Irish influence extends to festival, inns, pubs

If I had the time to take a class just for the fun of it this summer, I’d learn how to play the tin whistle and pretend I was Mary Bergin.

That’s what happens when you Google yourself. There’s another one of me who is an accomplished tin whistle musician in Ireland, and the country has been on my mind lately because The Guy and I intend to visit it soon.

It’s been easy to get into an “Erin go braugh” mood, especially during this time of year in Wisconsin. Milwaukee’s Irish Fest, the world’s largest showcase of Irish music and culture, is less than a month away.

One prelude to the Aug. 19-22 event, held on the city’s lakefront festival grounds, is the Irish Fest Summer School at the University of Wisconsin-Milwaukee. That’s four days of classes on everything from Aran knitting and step dancing to genealogy and, yes, the tin whistle.

There are sessions for children as well as adults. There are talks about Irish history and traditions, harp to hooley. Teachers will include a high-level Ireland government official.

Five days of classes, which will keep you occupied from as long as 9 a.m. to 8 p.m., cost $400 per adult. There are discounts for children and when families participate. Lodging and meals are extra.

For more about the Aug. 15-20 summer school, which begins with a Sunday night reception, go to or call (414) 476-7712. Registration deadline is Aug. 2.

Alan Pape loves Ireland, even though he is 100 percent German. Although he’s been to the country of shamrocks seven times, “I think I’ve only seen about 20 percent of what’s there.”

Alan has helped arrange more than 5,000 trips to Ireland since 1999, when Rip and Christine O’Dwanny began to offer weeklong stays at their Castledaly Manor, an estate that is more than 220 years old. It is on 37 acres between Dublin and Galway in Ireland.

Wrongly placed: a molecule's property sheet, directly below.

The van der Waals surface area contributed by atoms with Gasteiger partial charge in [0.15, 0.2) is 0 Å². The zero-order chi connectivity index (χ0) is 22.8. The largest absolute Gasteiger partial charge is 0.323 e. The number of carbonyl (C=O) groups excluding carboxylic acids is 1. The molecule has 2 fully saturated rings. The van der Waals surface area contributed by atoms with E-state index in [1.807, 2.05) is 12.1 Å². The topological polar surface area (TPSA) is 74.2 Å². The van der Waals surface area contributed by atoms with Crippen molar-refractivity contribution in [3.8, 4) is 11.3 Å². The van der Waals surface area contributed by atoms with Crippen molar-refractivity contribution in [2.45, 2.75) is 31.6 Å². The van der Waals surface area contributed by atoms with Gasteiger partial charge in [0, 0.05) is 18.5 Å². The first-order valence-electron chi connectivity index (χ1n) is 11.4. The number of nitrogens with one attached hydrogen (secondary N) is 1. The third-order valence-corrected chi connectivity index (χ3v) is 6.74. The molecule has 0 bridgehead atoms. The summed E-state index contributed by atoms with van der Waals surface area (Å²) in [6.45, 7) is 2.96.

The O’Dwannys and their son Sean also operate a handful of highly regarded Irish inns in Wisconsin. Rip is the third generation of his family to live in this state; Alan notes that although the Irish “settled all over Wisconsin, there are no large (geographical) clusters of them that I can point to.”

It is typical for the O’Dwanny inns to replicate the atmosphere and traditions of their ancestry. Irish comfort foods are a part of their restaurant menus, Irish beers are on tap in their pubs, and live Irish music sometimes is performed. The décor tends to be big on stained glass windows and imported, handcrafted woodwork.

Their newest property is St. Brendan’s Inn, a 28-room facility that opened in spring in downtown Green Bay. Live Irish music is scheduled several times a month. There are contemporary amenities, such as Internet access. For more, call (920) 884-8484.

The family’s best known inn is the County Clare, in downtown Milwaukee, where Irish Root Soup is a specialty. Irish music, several times a week, will resume in fall. For more, call (888) 942-5273.

Two other inns, in more rural areas, are 52 Stafford in Plymouth, which is on the National Register of Historic Places and is the state’s longest continuously operating hotel, and the Rochester Inn in Sheboygan Falls, a two-story Greek revival building from 1848.

The 52 Stafford has an Irish session – a jam session of Irish music – from 7:30-10:30 p.m. on Wednesdays. Most of its 19 guest rooms – which are tributes to Irish poets, saints and patriots – have whirlpools. For more, call (800) 421-4667.

The Rochester Inn is known for its roomy and upscale accommodations; there are only six choices but they are suites that are as large as 600 square feet. An in-room breakfast is served, but there is no pub or restaurant on the premises. For more, call (866) 467-3122.

For more about the O’Dwanny properties, go to The website even has a few Irish recipes, such as Irish Pork with Potato Stuffing and – as both a nightcap and for the sweet tooth – Strawberry and Bailey’s Fool.

To find out more about year-round tours to Ireland and the Castleday Manor, call Harp & Eagle Ltd. at (414) 290-6101. Airfare, lodging for seven nights and Irish breakfasts total $975 per person in September and October, based on double occupancy.

Want to venture a bit farther away but keep the Celtic spirit alive? One option is The Irish Cottage and Frank O’Dowd’s Irish Pub, Galena, Ill., which opened about a year ago.

Craftsmen in Ireland did the woodwork for the pub, lobby, library and breakfast room. Then it all was shipped across the ocean and reassembled in Galena.

It’s a 77-room inn, with extensive amenities that include a day spa, fitness center and gift shop. Irish dancers perform at least a couple of times per week.

For more about this Irish lodge, which was built by Irish cousins, go to or call (866) 284-7474.